Alma Café

Review: Alma Café, London

In the heart of cosy, leafy, well-endowed Barnes, through the little villagey bit and right before the road veers off towards the Wetlands Center opposite the playing fields, lies London’s Alma Café.

From the front, it looks tasteful and inviting in a Farrow & Ball Victorian-conversion kind of way, with high chairs visible through the window signalling to the Barnes captive market that, yes, please do bring in the kids.

And to a parent, hungry or not, what’s not to love about that?

Full disclosure though – my husband and I trialed a massive brunch there to celebrate Alma’s first birthday and new menu – and chose not to take any of the kids, because sometimes you need to get through a meal without cutting up someone’s toast or wiping a smoothie from the floor.

So we ate at Alma’s by ourselves and willfully ignored the full children’s menu, sat in amongst a few quiet mums and babies, grinning at each other like we really need to get out more.

The space is full of natural light and stylish little details like potted succulents, hanging 70’s houseplants, New York tiles, deco-esque brass wall lights and where we sat, a little cushioned banquette tucked away in a corner – perfect for the parent who just wants to feed everyone without annoying anyone else.

The café is much bigger than it looks from the outside: big enough to absorb buggies and small-person-chatter from those working on laptops, and offers communal tables, smaller spaces and seating for two.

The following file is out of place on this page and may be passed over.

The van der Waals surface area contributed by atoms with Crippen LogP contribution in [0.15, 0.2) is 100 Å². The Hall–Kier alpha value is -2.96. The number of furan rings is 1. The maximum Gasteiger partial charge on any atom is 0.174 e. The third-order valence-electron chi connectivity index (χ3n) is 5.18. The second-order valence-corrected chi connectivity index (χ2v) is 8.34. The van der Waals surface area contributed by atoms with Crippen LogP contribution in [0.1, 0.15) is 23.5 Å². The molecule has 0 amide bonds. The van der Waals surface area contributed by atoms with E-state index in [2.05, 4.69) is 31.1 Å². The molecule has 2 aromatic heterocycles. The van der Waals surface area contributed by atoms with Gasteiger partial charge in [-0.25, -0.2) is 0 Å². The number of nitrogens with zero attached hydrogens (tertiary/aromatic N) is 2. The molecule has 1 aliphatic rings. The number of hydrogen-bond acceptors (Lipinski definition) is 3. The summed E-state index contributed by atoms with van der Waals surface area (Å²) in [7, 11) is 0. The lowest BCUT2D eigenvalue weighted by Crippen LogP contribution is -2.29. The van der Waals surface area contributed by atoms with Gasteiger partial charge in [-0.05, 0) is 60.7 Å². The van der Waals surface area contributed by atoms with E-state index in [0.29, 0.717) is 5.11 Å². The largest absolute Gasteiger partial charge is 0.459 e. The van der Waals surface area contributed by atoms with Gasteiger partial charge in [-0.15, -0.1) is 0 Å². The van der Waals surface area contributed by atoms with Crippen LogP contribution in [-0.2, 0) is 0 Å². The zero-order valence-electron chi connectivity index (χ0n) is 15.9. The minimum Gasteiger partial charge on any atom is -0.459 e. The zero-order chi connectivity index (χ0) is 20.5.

The counter is full of glorious multi-coloured salads in a fresh Middle Eastern Ottolenghi-style and as lunch took over from brunch, meat, fish and pasta dishes come out on display.

Clearly freshly baked cakes and pastries flirted with me from where they sat on the counter, and would have been perfect to have post-brunch with a flat white, had I any room left.

Crucially, on that point the Alma Café coffee house blend (and the barista) were both excellent.

The menu is all-day brunch and lunches, and the focus is on food that is locally-produced, seasonal and certified organic.

My husband went for the full English, and I, more modestly, ordered the avocado and feta on toast.

I had heard that Alma’s do decent-sized portions, and this was an urban myth come true – both came out as massive old school hefty numbers, the kind of plateful you might get in a greasy spoon, but a whole lot nicer.

alma cafe barnes

My husband was quiet as he made his way through his, only baulking momentarily at the thick doorstop-sized portions of the wheat and rye sourdough toast which required quite a bit of effort to saw through.

He loved it all, although reserved a special shout-out for the bacon.

My brunch was a heaped, gorgeous avocado tower, brought to life by spritzes of lime and a crunchy hazelnut topping and drowning in a silken, salty feta and yoghurt sauce, crowned by a perfect poached egg.

We chased this all down with another coffee and looked enviously at the lightshades.

Alma Café interior

Whoever designed the interior of Alma’s knows how the neighbourhood wants to live, and how they want to eat.

Next time, we’ll have a slice of the cake and maybe, though not definitely, might bring the kids.

Alma Café | 2-3 Rocks Lane | London | SW13 0DB



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